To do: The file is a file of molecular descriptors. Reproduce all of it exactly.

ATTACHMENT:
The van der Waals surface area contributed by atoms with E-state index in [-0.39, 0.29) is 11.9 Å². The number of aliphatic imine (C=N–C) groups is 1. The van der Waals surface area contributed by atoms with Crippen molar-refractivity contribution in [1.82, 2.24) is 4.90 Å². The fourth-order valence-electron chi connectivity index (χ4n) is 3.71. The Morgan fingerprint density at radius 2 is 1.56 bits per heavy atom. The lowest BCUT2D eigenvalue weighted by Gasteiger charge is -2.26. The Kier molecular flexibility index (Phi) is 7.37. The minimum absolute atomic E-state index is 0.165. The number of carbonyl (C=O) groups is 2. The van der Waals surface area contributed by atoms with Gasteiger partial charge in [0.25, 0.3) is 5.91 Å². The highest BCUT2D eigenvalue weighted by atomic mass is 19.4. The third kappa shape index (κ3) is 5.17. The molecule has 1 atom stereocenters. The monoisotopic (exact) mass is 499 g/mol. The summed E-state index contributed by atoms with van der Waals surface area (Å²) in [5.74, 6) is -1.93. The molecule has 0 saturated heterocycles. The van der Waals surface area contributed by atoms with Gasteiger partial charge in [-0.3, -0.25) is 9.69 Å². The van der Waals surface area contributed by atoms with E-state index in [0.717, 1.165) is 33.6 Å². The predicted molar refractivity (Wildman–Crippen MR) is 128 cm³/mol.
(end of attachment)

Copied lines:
The van der Waals surface area contributed by atoms with E-state index in [-0.39, 0.29) is 11.9 Å². The number of aliphatic imine (C=N–C) groups is 1. The van der Waals surface area contributed by atoms with Crippen molar-refractivity contribution in [1.82, 2.24) is 4.90 Å². The fourth-order valence-electron chi connectivity index (χ4n) is 3.71. The Morgan fingerprint density at radius 2 is 1.56 bits per heavy atom. The lowest BCUT2D eigenvalue weighted by Gasteiger charge is -2.26. The Kier molecular flexibility index (Phi) is 7.37. The minimum absolute atomic E-state index is 0.165. The number of carbonyl (C=O) groups is 2. The van der Waals surface area contributed by atoms with Gasteiger partial charge in [0.25, 0.3) is 5.91 Å². The highest BCUT2D eigenvalue weighted by atomic mass is 19.4. The third kappa shape index (κ3) is 5.17. The molecule has 1 atom stereocenters. The monoisotopic (exact) mass is 499 g/mol. The summed E-state index contributed by atoms with van der Waals surface area (Å²) in [5.74, 6) is -1.93. The molecule has 0 saturated heterocycles. The van der Waals surface area contributed by atoms with Gasteiger partial charge in [-0.3, -0.25) is 9.69 Å². The van der Waals surface area contributed by atoms with E-state index in [0.717, 1.165) is 33.6 Å². The predicted molar refractivity (Wildman–Crippen MR) is 128 cm³/mol.